There is some evidence that Apple’s might have drunk their own massive-hype marketing Kool-aid that they would sell millions of these iPhones. The early indication is that there is plenty of stock left on the shelves because of product-out technology push rather than market-in delivery just in time. It doesn’t help that the iPhones are built an ocean away. Overproduction perhaps?

7 Comments

  1. Mark Graban

    July 1, 2007 - 9:42 am

    A lot of that salesperson behavior comes down to incentives and typical western results-driven management:
    From the gizmodo article…
    “A reader tells us if an AT&T rep doesn’t sell between $60-$65 worth of accessories for each phone sale and $20-$30 worth of features, he can be written up and terminated if sales don’t improve within 45 days. If customers came and bought iPhones without accessories, this would have caused a big downwards drag on their record. Each accessory sold will count toward a rep’s sales goals, even if it’s returned the next day, plus he gets six cents on the dollar.”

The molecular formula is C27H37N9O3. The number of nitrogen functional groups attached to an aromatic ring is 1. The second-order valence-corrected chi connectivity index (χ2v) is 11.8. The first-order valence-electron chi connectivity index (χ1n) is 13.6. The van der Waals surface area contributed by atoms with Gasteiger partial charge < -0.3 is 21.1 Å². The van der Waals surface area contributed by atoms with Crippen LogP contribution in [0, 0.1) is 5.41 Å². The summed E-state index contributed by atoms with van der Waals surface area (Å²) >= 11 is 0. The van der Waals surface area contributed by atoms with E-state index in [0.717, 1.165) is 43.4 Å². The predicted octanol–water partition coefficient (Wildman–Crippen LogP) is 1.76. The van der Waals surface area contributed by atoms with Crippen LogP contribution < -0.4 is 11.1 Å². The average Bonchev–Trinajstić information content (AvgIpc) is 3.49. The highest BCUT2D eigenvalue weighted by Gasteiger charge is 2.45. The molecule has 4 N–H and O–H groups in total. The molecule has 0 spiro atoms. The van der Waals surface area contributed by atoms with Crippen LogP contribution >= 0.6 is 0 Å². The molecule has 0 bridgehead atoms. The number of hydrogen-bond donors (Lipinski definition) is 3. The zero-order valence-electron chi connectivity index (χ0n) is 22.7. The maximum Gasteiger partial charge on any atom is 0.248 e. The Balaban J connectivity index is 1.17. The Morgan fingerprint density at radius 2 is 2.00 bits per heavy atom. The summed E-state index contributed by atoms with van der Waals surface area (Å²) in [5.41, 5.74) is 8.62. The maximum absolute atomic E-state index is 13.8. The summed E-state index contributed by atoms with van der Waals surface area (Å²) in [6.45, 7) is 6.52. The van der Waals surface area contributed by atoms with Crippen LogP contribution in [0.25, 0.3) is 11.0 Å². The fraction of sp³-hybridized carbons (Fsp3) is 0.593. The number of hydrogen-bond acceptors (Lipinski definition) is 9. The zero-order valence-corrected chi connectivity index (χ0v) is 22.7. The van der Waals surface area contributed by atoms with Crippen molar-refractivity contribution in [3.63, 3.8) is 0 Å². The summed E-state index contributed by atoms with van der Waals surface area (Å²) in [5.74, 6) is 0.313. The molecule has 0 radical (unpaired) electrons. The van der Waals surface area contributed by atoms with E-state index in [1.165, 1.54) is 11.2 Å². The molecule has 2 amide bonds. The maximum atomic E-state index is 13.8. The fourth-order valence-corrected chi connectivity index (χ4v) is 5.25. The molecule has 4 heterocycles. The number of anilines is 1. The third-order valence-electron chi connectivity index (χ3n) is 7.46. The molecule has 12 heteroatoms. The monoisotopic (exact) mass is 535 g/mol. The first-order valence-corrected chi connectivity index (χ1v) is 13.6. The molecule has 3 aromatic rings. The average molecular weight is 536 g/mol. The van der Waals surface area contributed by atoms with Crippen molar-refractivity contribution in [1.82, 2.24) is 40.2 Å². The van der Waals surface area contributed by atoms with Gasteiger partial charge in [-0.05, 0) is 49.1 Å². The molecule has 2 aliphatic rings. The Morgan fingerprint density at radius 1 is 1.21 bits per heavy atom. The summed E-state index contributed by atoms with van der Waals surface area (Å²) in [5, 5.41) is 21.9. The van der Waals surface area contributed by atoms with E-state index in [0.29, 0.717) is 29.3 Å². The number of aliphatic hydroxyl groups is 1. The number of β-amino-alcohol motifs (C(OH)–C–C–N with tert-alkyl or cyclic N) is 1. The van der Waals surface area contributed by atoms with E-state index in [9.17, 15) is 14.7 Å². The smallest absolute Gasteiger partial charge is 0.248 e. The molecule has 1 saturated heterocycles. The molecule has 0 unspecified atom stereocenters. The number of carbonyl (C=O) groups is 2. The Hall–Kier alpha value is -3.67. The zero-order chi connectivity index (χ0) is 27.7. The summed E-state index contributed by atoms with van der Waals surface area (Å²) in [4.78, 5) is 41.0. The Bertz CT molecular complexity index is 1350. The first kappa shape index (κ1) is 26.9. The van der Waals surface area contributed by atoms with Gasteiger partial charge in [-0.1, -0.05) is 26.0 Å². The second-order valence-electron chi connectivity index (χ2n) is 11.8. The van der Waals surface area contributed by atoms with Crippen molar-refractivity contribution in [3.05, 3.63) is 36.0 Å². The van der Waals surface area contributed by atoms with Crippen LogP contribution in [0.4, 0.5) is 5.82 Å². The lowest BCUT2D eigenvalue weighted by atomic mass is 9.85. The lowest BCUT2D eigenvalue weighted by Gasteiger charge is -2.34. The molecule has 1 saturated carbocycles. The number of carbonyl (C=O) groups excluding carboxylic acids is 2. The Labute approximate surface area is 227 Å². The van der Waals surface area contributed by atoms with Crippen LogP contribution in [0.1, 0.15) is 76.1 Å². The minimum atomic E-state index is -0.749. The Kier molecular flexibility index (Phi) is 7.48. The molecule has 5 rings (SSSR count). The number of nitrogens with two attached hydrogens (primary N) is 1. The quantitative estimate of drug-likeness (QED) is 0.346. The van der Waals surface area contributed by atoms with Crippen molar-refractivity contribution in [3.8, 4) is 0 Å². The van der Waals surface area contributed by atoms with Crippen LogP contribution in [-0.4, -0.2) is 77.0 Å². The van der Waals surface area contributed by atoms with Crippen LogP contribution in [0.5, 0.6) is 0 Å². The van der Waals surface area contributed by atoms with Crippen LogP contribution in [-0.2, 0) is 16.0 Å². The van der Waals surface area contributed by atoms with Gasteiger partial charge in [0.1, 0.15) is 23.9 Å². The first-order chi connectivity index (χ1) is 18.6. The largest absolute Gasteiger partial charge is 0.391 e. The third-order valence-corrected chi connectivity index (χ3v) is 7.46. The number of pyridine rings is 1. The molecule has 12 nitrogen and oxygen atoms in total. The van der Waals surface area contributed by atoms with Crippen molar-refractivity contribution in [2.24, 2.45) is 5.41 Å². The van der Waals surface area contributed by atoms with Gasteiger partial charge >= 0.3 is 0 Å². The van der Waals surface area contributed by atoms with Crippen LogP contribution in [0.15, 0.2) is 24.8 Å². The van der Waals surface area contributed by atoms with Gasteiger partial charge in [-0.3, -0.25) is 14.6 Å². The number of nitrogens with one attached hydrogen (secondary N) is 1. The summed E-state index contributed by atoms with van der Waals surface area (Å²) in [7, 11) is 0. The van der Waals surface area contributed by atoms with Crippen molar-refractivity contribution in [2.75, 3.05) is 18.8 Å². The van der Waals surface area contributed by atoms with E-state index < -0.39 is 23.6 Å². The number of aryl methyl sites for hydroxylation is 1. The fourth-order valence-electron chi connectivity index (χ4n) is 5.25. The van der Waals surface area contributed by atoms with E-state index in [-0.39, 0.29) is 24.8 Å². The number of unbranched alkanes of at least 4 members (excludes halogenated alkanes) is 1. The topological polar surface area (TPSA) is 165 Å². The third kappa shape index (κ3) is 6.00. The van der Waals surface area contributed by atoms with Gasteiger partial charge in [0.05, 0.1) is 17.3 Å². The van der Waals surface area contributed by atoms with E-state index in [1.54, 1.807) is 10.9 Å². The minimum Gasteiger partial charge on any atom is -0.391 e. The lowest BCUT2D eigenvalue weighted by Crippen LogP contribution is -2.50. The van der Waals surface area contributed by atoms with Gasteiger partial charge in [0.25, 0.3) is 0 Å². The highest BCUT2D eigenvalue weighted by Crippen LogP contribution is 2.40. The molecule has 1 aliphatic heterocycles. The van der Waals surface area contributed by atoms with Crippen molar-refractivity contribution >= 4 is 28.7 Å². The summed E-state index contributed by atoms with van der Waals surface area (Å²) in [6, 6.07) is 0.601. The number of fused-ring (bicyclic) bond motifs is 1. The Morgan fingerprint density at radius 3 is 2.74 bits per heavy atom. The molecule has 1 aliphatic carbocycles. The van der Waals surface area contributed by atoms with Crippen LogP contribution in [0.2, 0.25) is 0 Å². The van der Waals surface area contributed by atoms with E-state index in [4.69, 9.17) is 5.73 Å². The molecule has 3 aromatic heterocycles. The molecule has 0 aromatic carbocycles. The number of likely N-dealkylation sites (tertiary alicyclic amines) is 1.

What management genius set those arbitrary goals? Threatening to fire people? Of course they’ll ask like used car salesmen! Blame Cingular, not the salespeople.

  2. Jon

    July 1, 2007 - 8:02 pm

    Right you are Mark. Bad systems make good people do bad things.

  3. Justin

    July 4, 2007 - 5:55 pm

    This article is poor. This argument could be applied to any product ever to call it not lean. If you only look at the initial investment (whether time money or whatever), and none of the benefits, no product will ever be worth your time. Certainly not computers or any other “smart phone”. This judgement shoud be made in balance with the productivity gain, and in comparison with the same for other products or methods for achieving the same end.
    I am not one of the camp-overnight-to-get-an-iPhone folks, and the iphone may very well not be “lean”, but it may be as well.

  4. Jon

    July 4, 2007 - 8:44 pm

    The jury is still out on whether the iPhone is worth its price tag as a productivity tool, but that’s not my point. I’m not commenting on the product itself, but on the experience of buying and attempting to set it up for service.
    It seems that so far Apple has focused on the product but not the overall customer experience and service delivery.